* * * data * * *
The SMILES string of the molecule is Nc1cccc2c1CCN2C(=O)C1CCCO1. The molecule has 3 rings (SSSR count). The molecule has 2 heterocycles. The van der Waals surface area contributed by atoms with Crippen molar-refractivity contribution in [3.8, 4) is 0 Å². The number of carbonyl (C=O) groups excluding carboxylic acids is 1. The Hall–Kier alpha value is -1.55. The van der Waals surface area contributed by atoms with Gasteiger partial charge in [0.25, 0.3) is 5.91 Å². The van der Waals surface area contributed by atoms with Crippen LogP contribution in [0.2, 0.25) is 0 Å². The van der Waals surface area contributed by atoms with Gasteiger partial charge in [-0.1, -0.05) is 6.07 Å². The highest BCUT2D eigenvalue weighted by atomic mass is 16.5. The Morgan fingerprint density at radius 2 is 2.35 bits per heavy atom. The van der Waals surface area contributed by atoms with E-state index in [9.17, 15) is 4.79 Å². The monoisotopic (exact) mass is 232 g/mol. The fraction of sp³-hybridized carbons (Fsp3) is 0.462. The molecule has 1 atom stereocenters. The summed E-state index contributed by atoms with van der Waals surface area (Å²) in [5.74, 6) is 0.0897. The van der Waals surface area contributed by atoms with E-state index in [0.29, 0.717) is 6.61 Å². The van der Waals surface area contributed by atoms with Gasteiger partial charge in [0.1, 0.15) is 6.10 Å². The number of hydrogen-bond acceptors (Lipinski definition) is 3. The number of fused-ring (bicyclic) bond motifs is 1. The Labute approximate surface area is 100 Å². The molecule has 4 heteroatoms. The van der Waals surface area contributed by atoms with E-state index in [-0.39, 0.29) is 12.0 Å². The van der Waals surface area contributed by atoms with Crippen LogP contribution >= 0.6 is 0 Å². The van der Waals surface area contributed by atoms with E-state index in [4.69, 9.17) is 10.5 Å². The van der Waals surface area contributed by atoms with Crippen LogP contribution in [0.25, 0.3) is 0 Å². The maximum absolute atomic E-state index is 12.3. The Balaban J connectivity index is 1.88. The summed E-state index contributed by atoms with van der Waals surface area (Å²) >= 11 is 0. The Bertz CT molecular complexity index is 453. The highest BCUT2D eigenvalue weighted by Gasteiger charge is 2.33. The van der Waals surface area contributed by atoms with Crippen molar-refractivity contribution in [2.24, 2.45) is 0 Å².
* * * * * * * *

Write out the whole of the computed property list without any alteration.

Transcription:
The SMILES string of the molecule is Nc1cccc2c1CCN2C(=O)C1CCCO1. The molecule has 3 rings (SSSR count). The molecule has 2 heterocycles. The van der Waals surface area contributed by atoms with Crippen molar-refractivity contribution in [3.8, 4) is 0 Å². The number of carbonyl (C=O) groups excluding carboxylic acids is 1. The Hall–Kier alpha value is -1.55. The van der Waals surface area contributed by atoms with Gasteiger partial charge in [0.25, 0.3) is 5.91 Å². The van der Waals surface area contributed by atoms with Crippen LogP contribution in [0.2, 0.25) is 0 Å². The van der Waals surface area contributed by atoms with Gasteiger partial charge in [-0.1, -0.05) is 6.07 Å². The highest BCUT2D eigenvalue weighted by atomic mass is 16.5. The Morgan fingerprint density at radius 2 is 2.35 bits per heavy atom. The van der Waals surface area contributed by atoms with E-state index in [9.17, 15) is 4.79 Å². The monoisotopic (exact) mass is 232 g/mol. The fraction of sp³-hybridized carbons (Fsp3) is 0.462. The molecule has 1 atom stereocenters. The summed E-state index contributed by atoms with van der Waals surface area (Å²) in [5.74, 6) is 0.0897. The van der Waals surface area contributed by atoms with E-state index in [0.29, 0.717) is 6.61 Å². The van der Waals surface area contributed by atoms with Gasteiger partial charge in [0.1, 0.15) is 6.10 Å². The number of hydrogen-bond acceptors (Lipinski definition) is 3. The number of fused-ring (bicyclic) bond motifs is 1. The Labute approximate surface area is 100 Å². The molecule has 4 heteroatoms. The van der Waals surface area contributed by atoms with E-state index in [-0.39, 0.29) is 12.0 Å². The van der Waals surface area contributed by atoms with Crippen LogP contribution >= 0.6 is 0 Å². The van der Waals surface area contributed by atoms with E-state index in [4.69, 9.17) is 10.5 Å². The van der Waals surface area contributed by atoms with Crippen LogP contribution in [0.25, 0.3) is 0 Å². The maximum absolute atomic E-state index is 12.3. The Balaban J connectivity index is 1.88. The summed E-state index contributed by atoms with van der Waals surface area (Å²) >= 11 is 0. The Bertz CT molecular complexity index is 453. The highest BCUT2D eigenvalue weighted by Gasteiger charge is 2.33. The van der Waals surface area contributed by atoms with Crippen molar-refractivity contribution in [2.24, 2.45) is 0 Å².